My Personal House of Horror would be most likely filled with images of my mother’s disappointed looks and sighs and pantomime re-enactments of every single heartbreak I’ve ever had.
My guide would be my hopeful 6 year old self, who would grow more and more disenchanted as the visit progresses, while I’d look at her powerless and full of dread.
In the darkest and most difficult part of the house to reach, there would be a room filled with sparkling multicoloured hand-blown glass bubbles. Some would be hanging on the wall by the thinnest of threads, others would be amassed in the corners. But most would just be lying on the dilapidated floor covered in dust and cobwebs, their sparkle gone forever.
Full of curiosity I would reach out for the bubbles, only for the delicate glass to instantly dissolve into dust at the touch of my eager hand. I would try again and again, to no avail.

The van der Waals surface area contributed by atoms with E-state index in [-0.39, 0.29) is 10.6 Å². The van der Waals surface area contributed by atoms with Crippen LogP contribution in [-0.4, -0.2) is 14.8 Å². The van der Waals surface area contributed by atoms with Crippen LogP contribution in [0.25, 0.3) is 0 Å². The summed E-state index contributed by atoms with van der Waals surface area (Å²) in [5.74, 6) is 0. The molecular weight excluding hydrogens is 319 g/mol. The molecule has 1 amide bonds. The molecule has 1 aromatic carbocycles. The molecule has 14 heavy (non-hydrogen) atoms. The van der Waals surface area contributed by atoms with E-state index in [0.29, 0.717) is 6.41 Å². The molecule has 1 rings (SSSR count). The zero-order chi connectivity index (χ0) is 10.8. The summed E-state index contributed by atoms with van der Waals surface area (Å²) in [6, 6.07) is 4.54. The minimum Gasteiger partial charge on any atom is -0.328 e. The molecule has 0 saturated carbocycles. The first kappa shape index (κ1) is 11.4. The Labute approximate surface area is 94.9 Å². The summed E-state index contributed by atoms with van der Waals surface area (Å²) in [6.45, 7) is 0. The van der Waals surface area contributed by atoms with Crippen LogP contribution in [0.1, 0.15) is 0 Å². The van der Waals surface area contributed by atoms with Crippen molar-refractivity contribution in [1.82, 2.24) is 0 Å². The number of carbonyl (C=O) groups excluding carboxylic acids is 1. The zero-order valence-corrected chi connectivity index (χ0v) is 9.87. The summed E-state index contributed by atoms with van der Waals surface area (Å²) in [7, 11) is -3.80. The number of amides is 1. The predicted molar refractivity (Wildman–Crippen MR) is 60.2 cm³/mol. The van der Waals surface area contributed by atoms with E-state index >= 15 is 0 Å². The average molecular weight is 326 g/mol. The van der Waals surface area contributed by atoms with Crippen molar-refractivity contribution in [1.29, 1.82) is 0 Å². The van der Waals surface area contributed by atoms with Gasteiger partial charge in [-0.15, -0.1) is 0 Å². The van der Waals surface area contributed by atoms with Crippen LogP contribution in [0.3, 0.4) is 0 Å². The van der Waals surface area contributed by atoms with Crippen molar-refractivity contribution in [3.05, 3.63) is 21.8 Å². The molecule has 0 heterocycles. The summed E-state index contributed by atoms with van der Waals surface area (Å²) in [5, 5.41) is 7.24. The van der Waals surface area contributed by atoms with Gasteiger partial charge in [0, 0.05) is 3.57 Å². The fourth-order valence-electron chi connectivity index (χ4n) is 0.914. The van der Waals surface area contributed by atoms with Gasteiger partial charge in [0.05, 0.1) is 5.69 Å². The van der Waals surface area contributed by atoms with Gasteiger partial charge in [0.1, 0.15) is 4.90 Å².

Younger me, by now full of youthful contempt and scorn, would hastily push me out of the room explaining that the bubbles were ideas which, never been acted upon, became too frail to withstand any sort of contact.
Overwhelmed by sorrow and regret, I would make my way down towards the entrance, trying to choke back the big fat tears forming in the corners of my eyes.
At the threshold, my disgruntled tiny self would point to me the way to the gate and out of the House of Misery, before slamming the door on my face.
While walking away, I would suddenly feel something pulling at the hem of my jacket. Tiny me would be standing there staring at me. No more contempt or anger on her face, alas not a smile either.
Without a word she would take my hand and purposefully place a small crumpled piece of paper in it and run back to the house.
On it, scribbled in various fonts and sizes: “Don’t forget me and don’t stop loving me”.